There are unlimited other avenues for research funding that are not covered by the Public Access Policy, as the federal government only funds about 22% of biomedical research in the US2. Internal funding from academic institutions, venture capitalist funding, non-profits, private companies, pharmaceutical companies, and more contribute to paying for science that your tax dollars never see. What law exists to share this research freely with the public? None. Thus, years after these articles are published, their contents can remain behind a paywall, their price at the journal’s discretion.

Journal Access Policies

Journals have different access policies. Many journals work off subscriptions and single article purchases. Notably, when you see the article price tag on the pop-up, such as the $32.00 in Figure 1, 100% of that money goes to the publisher while 0% goes to the researchers. It is worthwhile to note that in many cases, researchers actually had to pay the journal to be published there. This publication fee can be over $10,000 in some cases3

The most recent uproar in publishing practices hit Twitter hard when Nature, a highly regarded scientific journal decided to create an “Open Access” option to authors. The idea of Open Access for journals began in the 1990s4 and puts the burden of paying for the article on the authors. In the case of Nature’s 2021 joining of the Open Access party4, authors who want their articles to be openly available must pay $11,390 to publish their article in the journal. That is one third of a graduate student’s yearly salary. While many scientists want to publish Open Access to make their discoveries freely known to the public, many academics do not have the means to afford such publication types if the journals charge this much. Not all journals have this extreme price tag. Reputable journals like PLOS ONE only charge $1,350 for their accepted articles5. However, note that Nature’s impact factor, a sign of prestige, is 49.96 while PLOS ONE’s is 3.24. Thus, what options do scientists that still want to publish in highly prestigious journals like Nature then have? Publish through the subscription pipeline, where although they can publish at low-to-no cost, their articles could remain behind a paywall forever, if the research was not funded by a government agency.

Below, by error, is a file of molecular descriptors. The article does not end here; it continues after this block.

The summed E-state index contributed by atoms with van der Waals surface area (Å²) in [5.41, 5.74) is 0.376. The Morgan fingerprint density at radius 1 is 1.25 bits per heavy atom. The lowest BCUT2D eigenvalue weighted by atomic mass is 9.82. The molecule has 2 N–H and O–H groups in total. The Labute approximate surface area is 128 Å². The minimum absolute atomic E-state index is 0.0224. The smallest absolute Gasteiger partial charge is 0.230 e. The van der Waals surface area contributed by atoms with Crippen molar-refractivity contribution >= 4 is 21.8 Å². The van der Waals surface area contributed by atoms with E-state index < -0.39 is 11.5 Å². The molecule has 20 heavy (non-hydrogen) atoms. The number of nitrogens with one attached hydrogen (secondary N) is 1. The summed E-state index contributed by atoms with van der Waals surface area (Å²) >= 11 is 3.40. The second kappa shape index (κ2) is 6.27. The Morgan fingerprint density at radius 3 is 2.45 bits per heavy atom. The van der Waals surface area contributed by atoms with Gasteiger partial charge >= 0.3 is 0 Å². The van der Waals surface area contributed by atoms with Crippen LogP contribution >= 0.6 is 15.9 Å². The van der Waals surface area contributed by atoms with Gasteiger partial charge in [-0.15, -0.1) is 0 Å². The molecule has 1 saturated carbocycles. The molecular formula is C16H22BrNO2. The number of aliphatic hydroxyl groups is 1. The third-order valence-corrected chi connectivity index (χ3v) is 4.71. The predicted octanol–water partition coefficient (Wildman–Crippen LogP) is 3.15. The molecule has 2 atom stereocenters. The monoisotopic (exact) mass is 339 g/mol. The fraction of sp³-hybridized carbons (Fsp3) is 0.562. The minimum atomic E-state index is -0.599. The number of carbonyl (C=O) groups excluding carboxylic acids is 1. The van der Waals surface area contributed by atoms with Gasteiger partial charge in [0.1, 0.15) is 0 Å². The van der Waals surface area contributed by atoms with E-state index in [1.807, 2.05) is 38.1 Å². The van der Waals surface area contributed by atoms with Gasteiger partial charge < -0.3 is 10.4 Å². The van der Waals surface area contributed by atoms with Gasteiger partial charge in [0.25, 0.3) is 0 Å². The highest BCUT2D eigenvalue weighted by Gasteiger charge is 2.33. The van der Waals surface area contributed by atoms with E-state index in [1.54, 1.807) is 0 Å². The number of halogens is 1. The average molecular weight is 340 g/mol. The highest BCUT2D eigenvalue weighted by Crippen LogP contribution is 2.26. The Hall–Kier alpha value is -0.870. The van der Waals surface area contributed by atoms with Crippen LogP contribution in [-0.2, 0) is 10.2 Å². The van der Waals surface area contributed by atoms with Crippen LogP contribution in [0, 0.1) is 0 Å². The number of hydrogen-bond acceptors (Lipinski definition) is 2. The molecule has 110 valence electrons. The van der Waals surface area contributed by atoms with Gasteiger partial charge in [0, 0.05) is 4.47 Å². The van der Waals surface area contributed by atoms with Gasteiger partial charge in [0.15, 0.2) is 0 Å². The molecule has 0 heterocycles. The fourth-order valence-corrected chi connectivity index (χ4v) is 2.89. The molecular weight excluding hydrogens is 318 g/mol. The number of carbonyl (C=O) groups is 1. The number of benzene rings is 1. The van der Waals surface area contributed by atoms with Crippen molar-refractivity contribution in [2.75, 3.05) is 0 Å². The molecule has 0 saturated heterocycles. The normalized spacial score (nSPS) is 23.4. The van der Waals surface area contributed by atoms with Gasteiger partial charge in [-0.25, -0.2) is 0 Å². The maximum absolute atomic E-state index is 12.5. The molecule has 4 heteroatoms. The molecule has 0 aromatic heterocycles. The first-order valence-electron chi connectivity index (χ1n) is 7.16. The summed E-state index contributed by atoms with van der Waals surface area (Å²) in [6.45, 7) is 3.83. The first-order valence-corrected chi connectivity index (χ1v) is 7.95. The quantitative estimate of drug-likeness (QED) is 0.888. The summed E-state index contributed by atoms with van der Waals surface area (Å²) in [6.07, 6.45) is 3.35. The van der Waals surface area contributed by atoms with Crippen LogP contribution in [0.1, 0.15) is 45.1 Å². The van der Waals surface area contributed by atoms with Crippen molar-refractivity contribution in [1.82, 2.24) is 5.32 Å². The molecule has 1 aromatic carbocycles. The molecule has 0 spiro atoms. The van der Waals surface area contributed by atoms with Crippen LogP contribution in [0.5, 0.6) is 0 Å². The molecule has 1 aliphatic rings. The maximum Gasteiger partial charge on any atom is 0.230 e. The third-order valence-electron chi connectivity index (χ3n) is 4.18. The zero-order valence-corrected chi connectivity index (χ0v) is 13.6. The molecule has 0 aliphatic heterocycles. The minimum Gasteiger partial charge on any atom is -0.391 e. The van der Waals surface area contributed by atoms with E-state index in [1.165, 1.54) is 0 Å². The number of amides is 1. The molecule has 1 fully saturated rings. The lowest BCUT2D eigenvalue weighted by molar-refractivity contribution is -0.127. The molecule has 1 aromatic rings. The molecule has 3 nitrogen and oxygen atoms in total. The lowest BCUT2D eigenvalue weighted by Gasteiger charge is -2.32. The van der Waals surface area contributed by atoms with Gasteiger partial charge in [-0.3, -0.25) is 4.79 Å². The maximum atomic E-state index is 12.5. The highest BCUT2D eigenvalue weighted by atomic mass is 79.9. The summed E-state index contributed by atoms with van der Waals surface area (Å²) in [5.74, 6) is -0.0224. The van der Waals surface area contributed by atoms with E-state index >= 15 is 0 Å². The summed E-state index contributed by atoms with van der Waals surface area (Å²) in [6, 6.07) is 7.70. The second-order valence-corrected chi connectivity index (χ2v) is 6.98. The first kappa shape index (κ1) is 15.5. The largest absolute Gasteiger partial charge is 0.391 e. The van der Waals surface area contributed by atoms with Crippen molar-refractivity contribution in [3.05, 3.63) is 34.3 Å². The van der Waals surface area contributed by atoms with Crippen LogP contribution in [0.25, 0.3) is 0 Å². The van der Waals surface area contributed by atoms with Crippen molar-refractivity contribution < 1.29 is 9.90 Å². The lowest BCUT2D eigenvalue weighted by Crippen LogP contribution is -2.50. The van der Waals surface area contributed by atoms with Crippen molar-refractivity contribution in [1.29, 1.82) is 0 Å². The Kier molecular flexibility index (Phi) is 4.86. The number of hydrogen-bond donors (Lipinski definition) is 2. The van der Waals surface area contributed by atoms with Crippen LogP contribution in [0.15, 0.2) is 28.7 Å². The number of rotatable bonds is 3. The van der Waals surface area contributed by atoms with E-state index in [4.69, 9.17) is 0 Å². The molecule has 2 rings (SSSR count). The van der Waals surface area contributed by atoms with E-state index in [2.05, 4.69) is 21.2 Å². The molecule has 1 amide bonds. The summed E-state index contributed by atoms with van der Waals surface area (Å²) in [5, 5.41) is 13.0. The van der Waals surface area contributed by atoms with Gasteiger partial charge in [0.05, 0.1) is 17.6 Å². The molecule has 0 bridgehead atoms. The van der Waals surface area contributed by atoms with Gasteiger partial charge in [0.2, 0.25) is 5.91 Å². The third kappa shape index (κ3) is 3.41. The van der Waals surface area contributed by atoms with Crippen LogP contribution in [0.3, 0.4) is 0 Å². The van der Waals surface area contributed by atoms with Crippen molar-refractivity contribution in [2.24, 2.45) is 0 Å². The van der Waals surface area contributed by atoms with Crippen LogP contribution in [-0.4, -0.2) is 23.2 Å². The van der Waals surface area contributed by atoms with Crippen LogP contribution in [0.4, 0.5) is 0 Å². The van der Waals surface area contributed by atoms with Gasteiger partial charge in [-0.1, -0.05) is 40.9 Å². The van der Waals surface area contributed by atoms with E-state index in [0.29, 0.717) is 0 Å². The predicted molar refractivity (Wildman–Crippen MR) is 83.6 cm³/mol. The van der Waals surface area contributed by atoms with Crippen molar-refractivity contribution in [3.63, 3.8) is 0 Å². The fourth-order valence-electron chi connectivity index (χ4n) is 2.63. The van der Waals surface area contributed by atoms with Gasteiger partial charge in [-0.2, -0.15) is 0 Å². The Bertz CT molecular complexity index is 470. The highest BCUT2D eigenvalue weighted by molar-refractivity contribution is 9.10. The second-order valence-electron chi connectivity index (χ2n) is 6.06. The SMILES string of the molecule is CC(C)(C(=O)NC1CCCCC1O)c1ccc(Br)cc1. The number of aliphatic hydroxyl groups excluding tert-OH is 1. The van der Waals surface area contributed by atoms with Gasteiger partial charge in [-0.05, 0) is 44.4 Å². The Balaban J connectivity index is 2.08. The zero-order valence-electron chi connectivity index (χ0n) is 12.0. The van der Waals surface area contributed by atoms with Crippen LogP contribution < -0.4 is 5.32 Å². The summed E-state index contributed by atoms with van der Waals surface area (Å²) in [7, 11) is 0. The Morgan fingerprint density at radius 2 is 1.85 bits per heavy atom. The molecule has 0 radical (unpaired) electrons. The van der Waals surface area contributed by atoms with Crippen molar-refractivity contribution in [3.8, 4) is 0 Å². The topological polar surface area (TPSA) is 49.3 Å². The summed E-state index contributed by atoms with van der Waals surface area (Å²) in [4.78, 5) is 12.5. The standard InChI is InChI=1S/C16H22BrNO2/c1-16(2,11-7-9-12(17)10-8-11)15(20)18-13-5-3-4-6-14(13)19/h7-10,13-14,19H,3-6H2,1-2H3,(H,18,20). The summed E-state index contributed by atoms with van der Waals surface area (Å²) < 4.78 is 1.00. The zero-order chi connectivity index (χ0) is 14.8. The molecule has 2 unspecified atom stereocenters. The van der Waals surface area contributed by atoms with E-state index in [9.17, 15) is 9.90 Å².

Where Does the Money Go? 

Publishing in scientific journals that are searchable through PubMed means they have gone through the rigorous peer review process. Peer review involves at least two scientists deeply reading submitted works to determine whether the science is sound and accurate. So how much of that Open Access charge, article fee, or subscription fee money goes to the peer reviewers and the authors of the work who spent countless hours on the article? Zero. Zero dollars.